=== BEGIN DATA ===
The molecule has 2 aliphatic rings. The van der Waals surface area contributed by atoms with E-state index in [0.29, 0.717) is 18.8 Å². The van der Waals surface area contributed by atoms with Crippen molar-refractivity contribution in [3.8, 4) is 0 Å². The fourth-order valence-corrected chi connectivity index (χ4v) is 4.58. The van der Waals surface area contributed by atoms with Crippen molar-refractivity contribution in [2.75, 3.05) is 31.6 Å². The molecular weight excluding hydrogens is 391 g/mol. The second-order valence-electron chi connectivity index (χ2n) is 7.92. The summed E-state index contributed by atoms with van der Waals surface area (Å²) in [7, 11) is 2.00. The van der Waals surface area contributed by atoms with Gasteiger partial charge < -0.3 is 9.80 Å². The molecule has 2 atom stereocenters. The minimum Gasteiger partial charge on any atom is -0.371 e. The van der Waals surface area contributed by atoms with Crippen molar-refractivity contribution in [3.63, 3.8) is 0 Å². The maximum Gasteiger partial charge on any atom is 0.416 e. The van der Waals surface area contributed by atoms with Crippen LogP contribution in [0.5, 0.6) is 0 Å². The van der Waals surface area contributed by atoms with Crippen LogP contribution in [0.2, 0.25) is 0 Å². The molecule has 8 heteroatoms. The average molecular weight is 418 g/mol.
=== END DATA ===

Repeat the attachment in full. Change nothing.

The molecule has 2 aliphatic rings. The van der Waals surface area contributed by atoms with E-state index in [0.29, 0.717) is 18.8 Å². The van der Waals surface area contributed by atoms with Crippen molar-refractivity contribution in [3.8, 4) is 0 Å². The fourth-order valence-corrected chi connectivity index (χ4v) is 4.58. The van der Waals surface area contributed by atoms with Crippen molar-refractivity contribution in [2.75, 3.05) is 31.6 Å². The molecular weight excluding hydrogens is 391 g/mol. The second-order valence-electron chi connectivity index (χ2n) is 7.92. The summed E-state index contributed by atoms with van der Waals surface area (Å²) in [7, 11) is 2.00. The van der Waals surface area contributed by atoms with Gasteiger partial charge < -0.3 is 9.80 Å². The molecule has 2 atom stereocenters. The minimum Gasteiger partial charge on any atom is -0.371 e. The van der Waals surface area contributed by atoms with Crippen molar-refractivity contribution in [3.63, 3.8) is 0 Å². The maximum Gasteiger partial charge on any atom is 0.416 e. The van der Waals surface area contributed by atoms with Crippen LogP contribution in [0.5, 0.6) is 0 Å². The van der Waals surface area contributed by atoms with Crippen LogP contribution in [0.2, 0.25) is 0 Å². The molecule has 8 heteroatoms. The average molecular weight is 418 g/mol.